Publications associated with Climate Dynamics

The stratospheric wintertime response to applied extratropical torques and its relationship with the annular mode

Climate Dynamics 44 (2015) 2513-2537

PAG Watson, LJ Gray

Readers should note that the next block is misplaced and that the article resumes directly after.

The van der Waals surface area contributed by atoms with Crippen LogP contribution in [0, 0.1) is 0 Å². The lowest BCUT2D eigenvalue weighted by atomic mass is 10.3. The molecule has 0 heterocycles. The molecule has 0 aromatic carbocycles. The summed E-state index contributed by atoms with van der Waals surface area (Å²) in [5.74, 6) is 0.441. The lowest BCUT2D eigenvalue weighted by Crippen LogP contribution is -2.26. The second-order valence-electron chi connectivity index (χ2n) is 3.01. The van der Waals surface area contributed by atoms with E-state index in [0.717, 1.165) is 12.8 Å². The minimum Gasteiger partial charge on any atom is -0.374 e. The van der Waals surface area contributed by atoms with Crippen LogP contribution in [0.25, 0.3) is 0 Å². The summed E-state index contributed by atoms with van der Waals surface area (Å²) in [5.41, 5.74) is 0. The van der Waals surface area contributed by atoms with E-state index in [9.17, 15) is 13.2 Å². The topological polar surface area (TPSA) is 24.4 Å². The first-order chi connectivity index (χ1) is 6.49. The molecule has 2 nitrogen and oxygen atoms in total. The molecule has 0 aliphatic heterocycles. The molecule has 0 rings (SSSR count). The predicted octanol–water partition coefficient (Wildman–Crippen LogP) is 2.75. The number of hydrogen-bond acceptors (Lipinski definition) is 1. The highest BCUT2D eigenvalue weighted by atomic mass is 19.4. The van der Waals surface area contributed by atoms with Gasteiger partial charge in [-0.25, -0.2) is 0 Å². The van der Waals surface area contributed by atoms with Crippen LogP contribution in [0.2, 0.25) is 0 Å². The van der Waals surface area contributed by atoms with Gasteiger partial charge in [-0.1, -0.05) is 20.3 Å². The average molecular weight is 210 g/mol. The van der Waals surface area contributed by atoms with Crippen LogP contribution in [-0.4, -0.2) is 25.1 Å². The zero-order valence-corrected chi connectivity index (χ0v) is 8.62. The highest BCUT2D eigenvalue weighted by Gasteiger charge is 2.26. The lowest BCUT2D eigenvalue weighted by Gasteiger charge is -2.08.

© 2014, The Author(s). The response of the wintertime Northern Hemisphere (NH) stratosphere to applied extratropical zonally symmetric zonal torques, simulated by a primitive equation model of the middle atmosphere, is presented. This is relevant to understanding the effect of gravity wave drag (GWD) in models and the influence of natural forcings such as the quasi-biennial oscillation (QBO), El Ninõ-Southern Oscillation (ENSO), solar cycle and volcanic eruptions on the polar vortex. There is a strong feedback due to planetary waves, which approximately cancels the direct effect of the torque on the zonal acceleration in the steady state and leads to an EP flux convergence response above the torque’s location. The residual circulation response is very different to that predicted assuming wave feedbacks are negligible. The results are consistent with the predictions of ray theory, with applied westerly torques increasing the meridional potential vorticity gradient, thus encouraging greater upward planetary wave propagation into the stratosphere. The steady state circulation response to torques applied at high latitudes closely resembles the Northern annular mode (NAM) in perpetual January simulations. This behaviour is analogous to that shown by the Lorenz system and tropospheric models. Imposed westerly high-latitude torques lead counter-intuitively to an easterly zonal mean zonal wind (Formula Presented.) response at high latitudes, due to the wave feedbacks. However, in simulations with a seasonal cycle, the feedbacks are qualitatively similar but weaker, and the long-term response is less NAM-like and no longer easterly at high latitudes. This is consistent with ray theory and differences in climatological (Formula Presented.) between the two types of simulations. The response to a tropospheric wave forcing perturbation is also NAM-like. These results suggest that dynamical feedbacks tend to make the long-term NH extratropical stratospheric response to arbitrary external forcings NAM-like, but only if the feedbacks are sufficiently strong. This may explain why the observed polar vortex responses to natural forcings such as the QBO and ENSO are NAM-like. The results imply that wave feedbacks must be understood and accurately modelled in order to understand and predict the influence of GWD and other external forcings on the polar vortex, and that biases in a model’s climatology will cause biases in these feedbacks.

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